• According to another exemplary embodiment of the present invention, the arrangement can be provided in a catheter. The macrophage feature may be a lysozome containing at least one lipid. The lipid can include at least one low density lipo protein (“LDL”), oxidized LDL, cholesterol or cholesterol ester. The macrophage feature may be a lysozome containing nacrotic debris, a multitude of lysozomes and/or at least one nanoparticle. The apparatus according to claim 1. The nanoparticle may be provided within the cell and/or a lysozome. A size of a single nanoparticle can be between 1 and 20 nanometer. The nanoparticle may be comprised of metal, nobel metal, ultra-small para-magnetic iron oxide, gold and/or silver. The nanoparticle can be administered to a subject interveneously. When the electromagnetic radiation is applied on the nanoparticle, a surface plasmon may be generated. According still another exemplary embodiment of the present invention, the electromagnetic radiation can be forwarded externally from a body of a subject. Further, the macrophage feature provided may be within a fiberous cap.
  • According to yet another exemplary embodiment, a location associated with the first cell and the second cell can be determined. For example, the electromagnetic radiation can be forwarded in a vicinity of the location. The location can be determined based on an image of at least one portion of the anatomical structure. An arrangement can be used to determine the location which may include a coherence ranging arrangement, a speckle analysis arrangement, a thermal imaging arrangement, and/or a spectroscopy arrangement.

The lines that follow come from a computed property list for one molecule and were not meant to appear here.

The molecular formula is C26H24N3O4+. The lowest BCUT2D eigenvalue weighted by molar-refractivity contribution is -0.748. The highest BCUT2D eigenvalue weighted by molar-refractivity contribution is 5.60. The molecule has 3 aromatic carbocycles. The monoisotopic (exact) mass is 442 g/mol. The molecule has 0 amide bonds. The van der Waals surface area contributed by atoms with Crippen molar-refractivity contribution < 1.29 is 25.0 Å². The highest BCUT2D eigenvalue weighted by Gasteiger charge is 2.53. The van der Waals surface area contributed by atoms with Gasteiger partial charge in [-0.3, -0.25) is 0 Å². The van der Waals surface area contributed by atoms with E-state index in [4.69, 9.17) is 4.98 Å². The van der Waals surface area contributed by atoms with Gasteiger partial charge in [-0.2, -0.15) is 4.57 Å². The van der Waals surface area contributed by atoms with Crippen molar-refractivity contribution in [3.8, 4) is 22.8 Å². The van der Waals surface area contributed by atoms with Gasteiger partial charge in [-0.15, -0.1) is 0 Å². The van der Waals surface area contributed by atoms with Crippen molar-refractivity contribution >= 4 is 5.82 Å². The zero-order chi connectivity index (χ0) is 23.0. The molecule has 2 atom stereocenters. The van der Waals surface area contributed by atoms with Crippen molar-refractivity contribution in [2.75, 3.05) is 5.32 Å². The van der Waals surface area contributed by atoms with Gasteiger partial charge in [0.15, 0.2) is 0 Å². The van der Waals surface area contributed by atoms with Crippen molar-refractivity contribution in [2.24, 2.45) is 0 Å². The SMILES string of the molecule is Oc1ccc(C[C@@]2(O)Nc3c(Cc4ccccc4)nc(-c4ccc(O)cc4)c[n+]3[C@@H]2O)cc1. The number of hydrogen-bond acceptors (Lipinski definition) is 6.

• These and other objects, features and advantages of the present invention will become apparent upon reading the following detailed description of embodiments of the invention, when taken in conjunction with the appended claims.
  • BRIEF DESCRIPTION OF THE DRAWINGS
  • Further objects, features and advantages of the present invention will become apparent from the following detailed description taken in conjunction with the accompanying figures showing illustrative embodiments of the present invention, in which:
  • FIG. 1 are exemplary microscopic images of lipid filled macrophages in human atherosclerotic plaques;
  • FIG. 2 is a cross-sectional view of a non-specific heating of a tissue during laser ablation thereof;
  • FIG. 3 is a cross-sectional view of a cell for a cell specific heating;
  • FIG. 4 is a graph showing a selective optical absorption of subcutaneous fat measured using spectro-photometric measurements, with a differential absorption spectrum between fat and water;
  • FIG. 5A is a schematic diagram demonstrating a cell-specific therapy system according to one exemplary embodiment of the present invention;
  • FIG. 5B is a schematic diagram demonstrating the cell-specific therapy system according to another exemplary embodiment of the present invention;
  • FIG. 6 is a schematic diagram of the cell-specific laser therapy catheter according to one single fiber embodiment of the present invention;
  • FIG. 7 is a schematic diagram of the cell-specific laser therapy catheter according to another single fiber embodiment of the present invention that is in close proximity to the arterial wall;
  • FIG. 8 is a schematic diagram of the cell-specific laser therapy catheter according to another single fiber embodiment of the present invention that is encompassed within an exemplary balloon arrangement;